Artist picture of Yma Súmac

Yma Súmac

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Gopher Yma Súmac 02:15
Incacho (Royal Anthem) Yma Súmac 03:07
K'arawi (Planting Song) Yma Súmac 03:19
Chuncho (The Forest Creatures) Yma Súmac 03:40
Bo Mambo Yma Súmac 03:20
Cumbe-Maita (Calls of the Andes) Yma Súmac 03:07
Llulla Mak'ta (Andean Don Juan) Yma Súmac 02:27
Ripui (Farewell) Yma Súmac 03:00
Gopher Mambo Yma Súmac 02:20
Cha Cha Gitano Yma Súmac 03:53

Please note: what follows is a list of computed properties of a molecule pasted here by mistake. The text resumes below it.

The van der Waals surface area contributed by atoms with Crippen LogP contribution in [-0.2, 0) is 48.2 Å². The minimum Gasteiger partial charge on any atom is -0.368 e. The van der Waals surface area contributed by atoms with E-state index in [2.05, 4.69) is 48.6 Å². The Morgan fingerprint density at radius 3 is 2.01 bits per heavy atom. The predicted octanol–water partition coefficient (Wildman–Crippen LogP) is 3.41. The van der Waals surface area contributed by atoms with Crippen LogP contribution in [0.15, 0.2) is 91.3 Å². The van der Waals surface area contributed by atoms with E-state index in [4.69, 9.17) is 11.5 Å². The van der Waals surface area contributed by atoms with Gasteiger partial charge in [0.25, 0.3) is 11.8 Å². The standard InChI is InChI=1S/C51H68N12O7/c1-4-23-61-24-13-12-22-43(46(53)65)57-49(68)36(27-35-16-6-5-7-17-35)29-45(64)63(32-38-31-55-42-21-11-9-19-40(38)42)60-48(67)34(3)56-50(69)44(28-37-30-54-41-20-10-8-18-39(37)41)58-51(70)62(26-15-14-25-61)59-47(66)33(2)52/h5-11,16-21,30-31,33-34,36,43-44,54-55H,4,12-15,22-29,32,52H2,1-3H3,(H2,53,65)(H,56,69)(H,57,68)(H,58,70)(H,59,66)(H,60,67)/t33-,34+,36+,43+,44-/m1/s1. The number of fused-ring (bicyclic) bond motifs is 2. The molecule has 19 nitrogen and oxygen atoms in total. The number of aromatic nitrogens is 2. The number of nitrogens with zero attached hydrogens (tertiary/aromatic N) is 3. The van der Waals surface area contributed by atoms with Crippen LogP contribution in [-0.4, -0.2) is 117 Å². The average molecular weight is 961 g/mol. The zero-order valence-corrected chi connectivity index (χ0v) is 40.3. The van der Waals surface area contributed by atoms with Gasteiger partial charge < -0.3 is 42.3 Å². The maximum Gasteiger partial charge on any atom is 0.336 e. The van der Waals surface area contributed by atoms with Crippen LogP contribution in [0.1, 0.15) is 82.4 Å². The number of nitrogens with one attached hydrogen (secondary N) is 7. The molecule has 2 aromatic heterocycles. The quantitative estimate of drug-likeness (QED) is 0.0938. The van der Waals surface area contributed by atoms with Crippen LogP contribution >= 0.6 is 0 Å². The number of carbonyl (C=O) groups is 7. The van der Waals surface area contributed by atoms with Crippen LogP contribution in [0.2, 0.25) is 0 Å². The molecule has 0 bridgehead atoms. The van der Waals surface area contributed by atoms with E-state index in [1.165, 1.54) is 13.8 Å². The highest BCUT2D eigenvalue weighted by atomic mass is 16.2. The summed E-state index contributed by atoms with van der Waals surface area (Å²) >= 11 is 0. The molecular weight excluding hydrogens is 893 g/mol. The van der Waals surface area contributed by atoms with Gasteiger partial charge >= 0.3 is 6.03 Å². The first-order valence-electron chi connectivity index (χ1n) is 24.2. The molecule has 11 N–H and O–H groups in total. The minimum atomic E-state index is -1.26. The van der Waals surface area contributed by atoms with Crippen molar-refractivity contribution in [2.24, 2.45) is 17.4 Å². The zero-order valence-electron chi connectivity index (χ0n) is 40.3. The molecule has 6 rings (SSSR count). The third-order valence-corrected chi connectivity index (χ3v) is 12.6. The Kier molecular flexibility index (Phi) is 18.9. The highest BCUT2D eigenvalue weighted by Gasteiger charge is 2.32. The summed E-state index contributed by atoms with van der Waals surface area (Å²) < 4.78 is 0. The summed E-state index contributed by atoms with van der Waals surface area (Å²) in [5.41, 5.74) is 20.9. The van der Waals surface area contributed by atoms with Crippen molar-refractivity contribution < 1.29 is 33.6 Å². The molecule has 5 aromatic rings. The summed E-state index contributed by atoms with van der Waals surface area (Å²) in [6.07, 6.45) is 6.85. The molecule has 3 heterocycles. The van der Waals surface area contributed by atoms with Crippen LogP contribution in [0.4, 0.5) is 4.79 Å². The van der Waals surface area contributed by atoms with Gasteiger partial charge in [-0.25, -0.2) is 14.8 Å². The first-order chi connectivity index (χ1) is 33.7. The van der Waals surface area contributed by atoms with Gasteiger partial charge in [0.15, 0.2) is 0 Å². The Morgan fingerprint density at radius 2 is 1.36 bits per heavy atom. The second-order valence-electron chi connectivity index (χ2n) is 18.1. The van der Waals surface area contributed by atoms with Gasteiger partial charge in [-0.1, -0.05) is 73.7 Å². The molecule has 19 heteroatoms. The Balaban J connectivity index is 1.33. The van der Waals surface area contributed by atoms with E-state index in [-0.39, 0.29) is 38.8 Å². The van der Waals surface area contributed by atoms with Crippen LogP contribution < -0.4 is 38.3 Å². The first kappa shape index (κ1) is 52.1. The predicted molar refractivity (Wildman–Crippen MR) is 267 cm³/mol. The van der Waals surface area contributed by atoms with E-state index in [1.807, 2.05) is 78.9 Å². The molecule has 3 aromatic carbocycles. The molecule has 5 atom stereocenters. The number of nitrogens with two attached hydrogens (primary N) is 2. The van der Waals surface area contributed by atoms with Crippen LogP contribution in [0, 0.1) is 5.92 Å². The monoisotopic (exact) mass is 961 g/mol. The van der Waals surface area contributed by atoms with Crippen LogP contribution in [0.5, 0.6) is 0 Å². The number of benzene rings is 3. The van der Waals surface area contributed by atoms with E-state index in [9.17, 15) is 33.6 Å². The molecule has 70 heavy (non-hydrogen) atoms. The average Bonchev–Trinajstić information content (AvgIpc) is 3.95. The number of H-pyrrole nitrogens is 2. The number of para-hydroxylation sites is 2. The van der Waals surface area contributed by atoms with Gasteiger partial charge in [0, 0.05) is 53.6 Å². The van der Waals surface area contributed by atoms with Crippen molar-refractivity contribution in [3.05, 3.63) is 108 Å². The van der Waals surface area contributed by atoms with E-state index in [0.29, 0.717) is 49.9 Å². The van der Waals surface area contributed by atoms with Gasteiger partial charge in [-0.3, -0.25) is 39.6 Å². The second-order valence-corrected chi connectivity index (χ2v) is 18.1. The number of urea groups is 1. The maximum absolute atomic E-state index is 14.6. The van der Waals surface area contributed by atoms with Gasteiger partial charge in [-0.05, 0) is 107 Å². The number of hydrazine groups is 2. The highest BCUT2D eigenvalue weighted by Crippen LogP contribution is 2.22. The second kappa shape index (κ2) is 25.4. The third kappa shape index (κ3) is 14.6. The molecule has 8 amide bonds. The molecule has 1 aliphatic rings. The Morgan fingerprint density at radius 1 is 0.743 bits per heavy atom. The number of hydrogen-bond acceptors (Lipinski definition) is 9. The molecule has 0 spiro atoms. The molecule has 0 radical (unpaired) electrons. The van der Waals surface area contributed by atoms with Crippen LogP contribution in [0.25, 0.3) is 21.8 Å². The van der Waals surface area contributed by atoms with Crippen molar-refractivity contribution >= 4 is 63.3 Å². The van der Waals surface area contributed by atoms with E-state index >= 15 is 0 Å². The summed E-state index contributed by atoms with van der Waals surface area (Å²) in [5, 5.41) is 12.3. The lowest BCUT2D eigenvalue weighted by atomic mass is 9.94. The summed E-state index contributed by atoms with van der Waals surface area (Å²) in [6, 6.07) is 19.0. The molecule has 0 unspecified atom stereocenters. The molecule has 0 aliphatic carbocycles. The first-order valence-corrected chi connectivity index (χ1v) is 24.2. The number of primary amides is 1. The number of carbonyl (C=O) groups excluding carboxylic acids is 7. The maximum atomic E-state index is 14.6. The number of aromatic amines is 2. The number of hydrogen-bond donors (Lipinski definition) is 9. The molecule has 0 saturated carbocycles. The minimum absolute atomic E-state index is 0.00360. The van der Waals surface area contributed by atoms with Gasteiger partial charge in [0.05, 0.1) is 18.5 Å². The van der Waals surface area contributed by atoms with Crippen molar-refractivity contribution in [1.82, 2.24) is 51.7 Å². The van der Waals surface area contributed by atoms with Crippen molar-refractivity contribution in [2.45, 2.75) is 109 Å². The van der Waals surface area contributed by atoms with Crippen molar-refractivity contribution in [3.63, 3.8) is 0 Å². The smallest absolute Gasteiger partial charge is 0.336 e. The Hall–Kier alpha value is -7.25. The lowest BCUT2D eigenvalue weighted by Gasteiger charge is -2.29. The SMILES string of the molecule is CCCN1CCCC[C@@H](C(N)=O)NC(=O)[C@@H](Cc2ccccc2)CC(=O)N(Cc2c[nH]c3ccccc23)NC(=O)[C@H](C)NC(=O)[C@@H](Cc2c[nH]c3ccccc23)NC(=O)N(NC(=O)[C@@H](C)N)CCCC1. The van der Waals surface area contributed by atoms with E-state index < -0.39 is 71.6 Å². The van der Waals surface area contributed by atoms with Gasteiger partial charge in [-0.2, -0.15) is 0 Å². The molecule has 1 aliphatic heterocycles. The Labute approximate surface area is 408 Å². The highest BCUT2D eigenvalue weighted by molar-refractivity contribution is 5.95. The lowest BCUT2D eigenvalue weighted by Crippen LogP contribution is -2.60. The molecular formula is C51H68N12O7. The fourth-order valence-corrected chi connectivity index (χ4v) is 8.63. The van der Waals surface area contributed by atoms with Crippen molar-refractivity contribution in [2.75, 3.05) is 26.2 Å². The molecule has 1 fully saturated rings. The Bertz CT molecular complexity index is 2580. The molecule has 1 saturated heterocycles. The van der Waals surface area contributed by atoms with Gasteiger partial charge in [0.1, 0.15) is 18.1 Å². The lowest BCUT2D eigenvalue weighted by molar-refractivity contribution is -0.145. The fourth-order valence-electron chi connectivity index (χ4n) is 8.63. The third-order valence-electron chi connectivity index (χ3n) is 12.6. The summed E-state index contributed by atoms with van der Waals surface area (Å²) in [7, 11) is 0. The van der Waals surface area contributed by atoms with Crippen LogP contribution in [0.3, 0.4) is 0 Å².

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Known for her impressive four-octave vocal range and her quirky costumes, Zoila Augusta Emperatriz Chávarri del Castillo (born on September 13, 1922), aka Yma Sumac, was a Peruvian soprano and a lead exponent of lounge and exotica music during her heyday in the 50s. The youngest of six children, she was born and raised in Ichocán, an indigenous village in Northern Peru. Sumac was also rumored to be an Incan princess whose ancestry traced all the way back to last Incan Emperor Atahualpa, a claim that the Peruvian government supported in 1946. As a child, Sumac started singing by trying to mimic the birds’ sounds and soon started performing at regional festivals, dazzling everyone with her talent. By the time she was a teenager, her gift was undeniable and her family decided to move to Lima so Sumac could pursue a career in music. There, she joined Compañía Peruana de Arte, a troupe of dancers, singers, and musicians, and met soon-to-be husband and musical partner Moisés Vivanco in 1942. Her first recordings date back to 1944, when she travelled to Buenos Aires to record a collection of Peruvian folk songs for the label Odeón. In 1946, Sumac and Vivanco moved to New York City and formed the Inka Taky Trio alongside Cholita Rivero, the singer’s cousin, but failed to impress audiences in The Big Apple. After a performance at the South American Music Festival in Carnegie Hall in 1949, Sumac was discovered by Les Baxter, who helped her secure a record deal with Capitol Records. Voice of the Xtabay (1950), her studio debut, shot the singer to stardom and prompted live shows at legendary venues like Carnegie Hall and the Hollywood Bowl. A subsequent African and European tour ensued, where she got to perform for the Queen at the Royal Festival Hall. 1951 marked Sumac’s debut on Broadway with the musical Flahooley, which was followed by the release of a string of cult lounge albums such as Mambo! (1954), Legend of the Jivaro (1957), and Fuego del Ande (1959). Her popularity in the US started to decline towards the end of the decade, and she spent most of the 60s touring the Asía, Europe, Latin America, and the Soviet Union, where she became hugely influential. She returned in 1971 with a rock album entitled Miracles and performed sporadically during the 80s and 90s, making an appearance at the Montreal International Jazz Festival in 1997. Almost two years after receiving the Orden del Sol award by Peruvian President Alejandro Toledo in 2006, Sumac died on November 1, 2008 after succumbing to colon cancer.